How to Build a Fire: Freedom
sam. 31 août à 02:00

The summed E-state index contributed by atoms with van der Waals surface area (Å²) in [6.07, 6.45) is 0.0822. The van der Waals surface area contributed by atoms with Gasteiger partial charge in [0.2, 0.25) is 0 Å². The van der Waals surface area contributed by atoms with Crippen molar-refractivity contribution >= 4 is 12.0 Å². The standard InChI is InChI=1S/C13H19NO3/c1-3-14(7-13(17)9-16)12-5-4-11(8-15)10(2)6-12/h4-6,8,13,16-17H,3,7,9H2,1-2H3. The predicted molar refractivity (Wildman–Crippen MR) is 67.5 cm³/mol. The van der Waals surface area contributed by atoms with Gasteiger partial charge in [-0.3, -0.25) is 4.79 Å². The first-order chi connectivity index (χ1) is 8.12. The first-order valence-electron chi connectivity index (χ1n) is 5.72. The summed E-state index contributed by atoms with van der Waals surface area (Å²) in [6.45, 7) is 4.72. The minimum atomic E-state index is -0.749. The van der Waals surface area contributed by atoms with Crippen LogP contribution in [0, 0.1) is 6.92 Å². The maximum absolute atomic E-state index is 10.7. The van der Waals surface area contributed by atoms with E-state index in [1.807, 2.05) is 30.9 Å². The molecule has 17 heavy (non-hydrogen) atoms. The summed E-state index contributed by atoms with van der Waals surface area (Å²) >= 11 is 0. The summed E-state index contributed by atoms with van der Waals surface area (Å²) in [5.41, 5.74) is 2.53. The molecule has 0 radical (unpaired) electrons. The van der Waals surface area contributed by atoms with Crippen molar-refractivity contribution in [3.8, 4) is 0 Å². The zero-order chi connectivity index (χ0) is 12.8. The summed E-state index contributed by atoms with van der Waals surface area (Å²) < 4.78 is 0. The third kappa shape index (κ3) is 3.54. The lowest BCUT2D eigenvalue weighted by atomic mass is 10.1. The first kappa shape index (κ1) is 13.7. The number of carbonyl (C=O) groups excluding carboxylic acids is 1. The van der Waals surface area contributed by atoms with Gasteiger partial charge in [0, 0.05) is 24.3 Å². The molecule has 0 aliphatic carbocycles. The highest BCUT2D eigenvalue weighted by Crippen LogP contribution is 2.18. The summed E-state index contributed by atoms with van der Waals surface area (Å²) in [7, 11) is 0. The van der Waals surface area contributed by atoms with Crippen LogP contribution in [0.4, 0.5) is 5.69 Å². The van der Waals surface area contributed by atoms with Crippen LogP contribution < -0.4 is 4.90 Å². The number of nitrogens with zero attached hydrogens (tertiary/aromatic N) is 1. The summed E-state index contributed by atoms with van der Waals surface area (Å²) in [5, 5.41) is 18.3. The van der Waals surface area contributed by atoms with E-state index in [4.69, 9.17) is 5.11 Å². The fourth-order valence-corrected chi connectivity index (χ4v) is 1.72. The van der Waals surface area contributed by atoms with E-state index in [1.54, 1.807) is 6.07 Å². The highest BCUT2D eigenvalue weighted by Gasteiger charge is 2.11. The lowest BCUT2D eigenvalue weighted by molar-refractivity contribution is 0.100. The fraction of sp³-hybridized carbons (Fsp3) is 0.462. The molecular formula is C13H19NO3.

TBA What is freedom? How do you win it? How do you hold it? Do you dream it for all of humanity or only for you and yours? What does it mean at its most small and personal? What does it mean for the world? Are we watching its possibly-irreparable loss? Are we supporting or fighting that loss? Do we need to be this serious? Maybe we just want to talk about that free mezcal and ginger drink we were given in Kensington last week. What’s your freedom? August 20th 1619 is the day enslaved Africans were first brought to the colonies that would eventually become the United States. More than 20 kidnapped individuals were brought to Jamestown that day, making August 20th 1619 the start of the American system of slavery, the system which enabled this country to build itself, to build its wealth, to become a global power. Nikole Hannah-Jones, co-founder of the Ida B. Wells Society for Investigative Journalism, proposed and developed The 1619 Project, a New York Times Magazine examination of the legacy of African enslavement in the United States. This anniversary inspired many possible themes for the launch of How to Build a Fire, Season 6. We could have gone with: Bondage, Possessions, Foundations, Ancestors, Passages. In the end, we chose “Freedom,” for all the possible reasons. We didn’t ask our beautiful, full-hearted storytellers to tell stories directly related to the birth of chattel slavery in the US, but we did let them know it was that particular suppurating wound that inspired our theme selection. Just as the impact of slavery underlies every seemingly beautiful, innocent, un-slavery-like moment in this country, we ask our August audience to hold the reminder of this 400-year anniversary as undercurrent/context for every story told. — Created five years ago, How to Build a Fire is a storytelling series. Each month, a diverse group of individuals share personal narratives centered around a theme. Their stories weave together an illustration of the human experience. How to Build a Fire takes place at Open Source Gallery — a welcoming, nurturing, intimate, safe environment a participant-driven art initiative that provides space, community and conceptual context for creative play and critical commentary. Every year, poet and event founder Terence Degnan partners with Open Source Gallery to select two new co-hosts of HTBAF. This year’s hosts are Christina Marks and Stacie Evans. Stacie dreams big and takes up every inch of her space even when so many external forces are determined to make her smaller, quieter, less visible. She was born only eight short years after the Supreme Court decision in Brown v. Board of Education. She met James Baldwin in Paris … which is an embarrassing story she may tell at HTBAF one day. She writes a lot. She loves fruit. That’s maybe enough to know for now. Christina Marks is always trying to grow stuff. Arts funding, tomatoes, friends in new places, and a healthy distance from capitalism and self doubt. Her great joys are sharing good food with better people, and making big messes in pursuit of beautiful substantial things. One day she will meet a corgi and move to a commune to become the true Birkenstock wearing Permaculture queen she was born to be. In the meantime, she’ll be trying to figure out how to fit more into a 4×4 raised garden bed and proudly hosting HTBAF.